With much bon ami, the Town of North Hempstead bid a fond farewell to TONH Supervisor May Newburger. Ms. Newburger served five terms as North Hempstead town supervisor. Prior to her election as the first female chief executive of a Nassau County town, Ms. Newburger served for two years as a town councilwoman and for eight highly productive years in the New York State Assembly.
Supervisor May Newburger and her successor Jon Kaiman who was inaugurated on Jan 1.
At the reception held at Town Hall, Town Clerk Michelle Schimel had high praise for the well-respected Newburger. She likened her retirement from elected office to the retiring of an accomplished athlete. "May has stamina, strength and agility," said Schimel. And instead of retiring a "jersey," they retired her gavel. "If this gavel could talk," quipped Schimel, with a gleam in her eye.
The supervisor spoke of the sad part of leaving office, noting the intelligent, caring and fun people she would miss seeing on a daily basis. "I have a small family now," she said. She also spoke of her dwindling number of friends who had passed away over the years. With her usual tongue-in-cheek humor, she characterized their passing as "inconsiderate."
For the future, the supervisor told us that she plans to continue working, alluding to another position in government. However, for now, she's not disclosing that information.
As supervisor, she transformed a cumulative budget deficit of $7.0 million into a $7.7 million surplus and moved the town from the lowest to historically highest bond rating ever.
This was achieved through her long-term strategic planning which included the Debt Management and Capital Plans, which will reduce the town debt by approximately $107 million in 10 years.
Under her watch, the Town of North Hempstead was named "Town of the Year 1999" by the Long Island Development Corporation and received the "Quality of Life Award" from the Long Island Division of the American Society of Civil Engineers. She spearheaded the reclamation and rehabilitation of the infamous Morewood Property, leading to the creation of Harbor Links, one of the country's most environmentally friendly championship level golf courses which has earned the Environmental Stewardship Award and the very prestigious Audubon Signature Designation, the only one of three municipal courses in the world.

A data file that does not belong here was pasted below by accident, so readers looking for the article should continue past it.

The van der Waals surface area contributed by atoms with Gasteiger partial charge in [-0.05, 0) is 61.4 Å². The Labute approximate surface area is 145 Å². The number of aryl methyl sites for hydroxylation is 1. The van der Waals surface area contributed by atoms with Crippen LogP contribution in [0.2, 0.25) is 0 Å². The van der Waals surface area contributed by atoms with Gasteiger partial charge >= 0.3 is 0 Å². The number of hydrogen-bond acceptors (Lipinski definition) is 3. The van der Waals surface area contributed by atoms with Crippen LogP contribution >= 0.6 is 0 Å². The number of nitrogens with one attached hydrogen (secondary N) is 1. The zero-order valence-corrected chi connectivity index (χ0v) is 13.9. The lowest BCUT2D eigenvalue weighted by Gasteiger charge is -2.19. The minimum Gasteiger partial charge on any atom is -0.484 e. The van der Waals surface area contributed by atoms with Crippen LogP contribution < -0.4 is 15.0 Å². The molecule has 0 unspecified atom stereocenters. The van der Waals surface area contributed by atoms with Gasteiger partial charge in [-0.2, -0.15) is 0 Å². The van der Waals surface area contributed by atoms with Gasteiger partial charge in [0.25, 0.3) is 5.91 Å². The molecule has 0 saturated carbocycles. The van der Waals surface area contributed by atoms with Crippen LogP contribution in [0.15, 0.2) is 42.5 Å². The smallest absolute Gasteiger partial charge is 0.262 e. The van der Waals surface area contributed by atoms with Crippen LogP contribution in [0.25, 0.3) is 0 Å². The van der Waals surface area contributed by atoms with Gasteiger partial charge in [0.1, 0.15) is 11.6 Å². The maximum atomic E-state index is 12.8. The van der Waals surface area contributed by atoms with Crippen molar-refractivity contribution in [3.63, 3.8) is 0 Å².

On the environmental front, Newburger had a long list of outstanding achievements. One of these was the establishment of the $15 million Environmental Legacy Fund which is being used for open space acquisition, restoration and protection of environmentally sensitive areas and for improvement and enhancement of coastal areas and waterways.
Additionally, she embarked on the most intensive federal lobbying effort to date and has already secured $200,000 from the EPA designating New Cassel as a Brownfields Pilot Community.
Also in line with her dedication to environmental concerns, under her watch the successful capping of two landfills was completed.
May Newburger has personally been active in dozens of local and national organizations over the years and has received innumerable awards and honors. In 1981, she served as a New York State delegate to the National White House Conference on Families and she chaired the American Jewish Congress' National Commission on Women's Equality from 1987 to 1989. She has been a member of the State Judicial Committee on Women in the Courts, the Governor's Commission on Domestic Violence and the State Commission on Child Care.
Supervisor Newburger earned a bachelor's degree from Hunter College, and she is a member of that school's Hall of Fame. She also holds a master's degree from Columbia University and post master's certificate in gerontological practice from Adelphi University. She is a resident of Great Neck and a widow with an adult son.